STORIES ARE THE CURRENCY OF HUMAN CONTACT
‘Premium’ has become one of the most overused words in the industry
August 3, 2017 by admin

Recently I was attending a panel event featuring a self-described ‘premium publisher’ – whose claim to that title seemed to hinge on them simply being expensive and exclusive. Disappointed with the ensuing discussion, it did occur to me that ‘premium’ has become one of the most overused and least understood terms in the industry.

The big problem with the word is that it has become shorthand for expensive instead of delivering value. As an industry, we’ve overused the term on so many different fronts that it has lost its meaning: premium partners, premium technology, premium networks.

We either need to drop it altogether, or agree that there are a multitude of elements which contribute to something being considered ‘premium’, in which cost may (or may not) feature. With the word now so common, there’s an opportunity for brand marketers to start adopting the definition that works best for them.

Premium should be the term for the cumulative effect of certain criteria being met, based on an individual campaign’s goals. Are your ads brand safe? How transparent are the results? Are they third-party verified, and fundamentally, are you reaching your target audience in a creative and quality environment? A diligent answer to these questions is what should have been under discussion last week. Alarm bells should be ringing if an advertiser can’t answer these questions confidently.

In corporate terms, a premium is defined as ‘the amount to be paid for coverage under an insurance contract’. The recent discourse around brand safety and viewability make this definition a good place to start for marketers wanting to make up their own mind. Masthead publishers offer insurance against brand calamity where other corners of the digital ecosystem have been known to struggle. They also offer peace of mind around baseline performance metrics. But beyond looking at premium from a ‘brand insurance’ point of view, the definition of one of the media industry’s favourite words becomes a lot more subjective.

A premium environment can mean two vastly different things when you compare the challenges of marketing luxury cars versus selling toothpaste. The first requires targeted media buying across selected publications in a contextually relevant environment. The second requires massive low-cost scale across readily available ad inventory. Totally different marketing goals should therefore mean an equally variable notion of premium.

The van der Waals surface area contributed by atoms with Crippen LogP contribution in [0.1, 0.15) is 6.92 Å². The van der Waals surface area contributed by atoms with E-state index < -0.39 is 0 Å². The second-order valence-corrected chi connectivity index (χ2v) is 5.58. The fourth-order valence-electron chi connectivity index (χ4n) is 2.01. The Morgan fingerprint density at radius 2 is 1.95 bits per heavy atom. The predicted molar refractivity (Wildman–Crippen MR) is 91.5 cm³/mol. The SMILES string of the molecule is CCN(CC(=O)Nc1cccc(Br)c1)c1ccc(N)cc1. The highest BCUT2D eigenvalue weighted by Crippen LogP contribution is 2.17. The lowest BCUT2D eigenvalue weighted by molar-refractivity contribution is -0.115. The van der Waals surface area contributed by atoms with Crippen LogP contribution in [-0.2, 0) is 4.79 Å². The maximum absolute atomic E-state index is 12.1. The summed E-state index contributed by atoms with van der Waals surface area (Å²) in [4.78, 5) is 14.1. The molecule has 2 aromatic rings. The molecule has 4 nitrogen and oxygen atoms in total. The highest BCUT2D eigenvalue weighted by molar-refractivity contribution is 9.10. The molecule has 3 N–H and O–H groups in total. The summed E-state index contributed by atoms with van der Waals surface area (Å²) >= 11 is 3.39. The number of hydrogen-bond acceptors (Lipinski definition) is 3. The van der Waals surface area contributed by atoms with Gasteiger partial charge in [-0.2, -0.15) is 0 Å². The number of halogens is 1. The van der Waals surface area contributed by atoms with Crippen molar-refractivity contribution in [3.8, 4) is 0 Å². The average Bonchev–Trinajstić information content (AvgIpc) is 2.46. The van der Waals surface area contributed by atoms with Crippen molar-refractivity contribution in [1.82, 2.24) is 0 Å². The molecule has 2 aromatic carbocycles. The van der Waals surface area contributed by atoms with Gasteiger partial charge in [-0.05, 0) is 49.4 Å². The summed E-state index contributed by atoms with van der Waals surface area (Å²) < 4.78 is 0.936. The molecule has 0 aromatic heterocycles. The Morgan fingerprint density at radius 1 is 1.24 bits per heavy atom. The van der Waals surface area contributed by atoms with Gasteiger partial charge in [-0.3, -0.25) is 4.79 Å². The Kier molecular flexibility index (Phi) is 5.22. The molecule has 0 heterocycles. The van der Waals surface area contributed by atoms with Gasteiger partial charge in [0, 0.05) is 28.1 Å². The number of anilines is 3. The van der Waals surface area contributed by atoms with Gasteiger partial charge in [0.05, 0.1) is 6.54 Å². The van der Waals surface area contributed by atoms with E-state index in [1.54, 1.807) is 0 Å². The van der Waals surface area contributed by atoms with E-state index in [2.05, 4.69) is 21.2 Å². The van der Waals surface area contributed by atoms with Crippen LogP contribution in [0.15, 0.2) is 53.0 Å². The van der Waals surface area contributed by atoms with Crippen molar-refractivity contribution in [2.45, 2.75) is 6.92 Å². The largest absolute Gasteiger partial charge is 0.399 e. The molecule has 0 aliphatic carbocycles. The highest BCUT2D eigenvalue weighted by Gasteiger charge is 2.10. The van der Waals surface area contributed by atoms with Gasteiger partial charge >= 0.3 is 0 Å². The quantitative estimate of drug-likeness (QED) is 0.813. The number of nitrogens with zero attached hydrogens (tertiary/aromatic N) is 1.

The digital ecosystem now offers an unbelievable level of diversity of publishers, formats and partnerships with third-party verification services. And the technology to prove the effectiveness of innovative digital strategies is more accurate than ever. Given these points, it makes sense for quality to be measured on a scale, rather than as being ‘good’ or ‘bad’, and for the parameters of the measure to differ depending on the needs and expectations of the brand. We don’t accept a ‘one-size-fits-all’ approach to media strategy, so why are we doing so when it comes to measuring the quality of media purchased within that plan?

This notion of quality measured against individual need could replace the industry’s current obsession with the term ‘premium’. Third party verification technology from providers like Moat and Integral Ad Science exist to help marketers discover if they’re getting value from their strategy.

This technology is continuously improving to adapt to new innovations in the market. Trying new things and stepping away from established campaign strategies no longer means flying blind, and marketers need to recalibrate their own measures of success to figure out what kind of media is going to drive the best value for them.

Whether it’s marketing luxury cars or toothpaste, the definition of premium already varies wildly. Why then does our industry use one term to evaluate all brands and environments? A steadfast definition of premium isn’t universally feasible, but whatever it denotes, it cannot merely reflect an expensive price tag. It’s time we got real and started talking about what quality means to our individual marketing strategies.

This article originally appeared on Mumbrella Asia.

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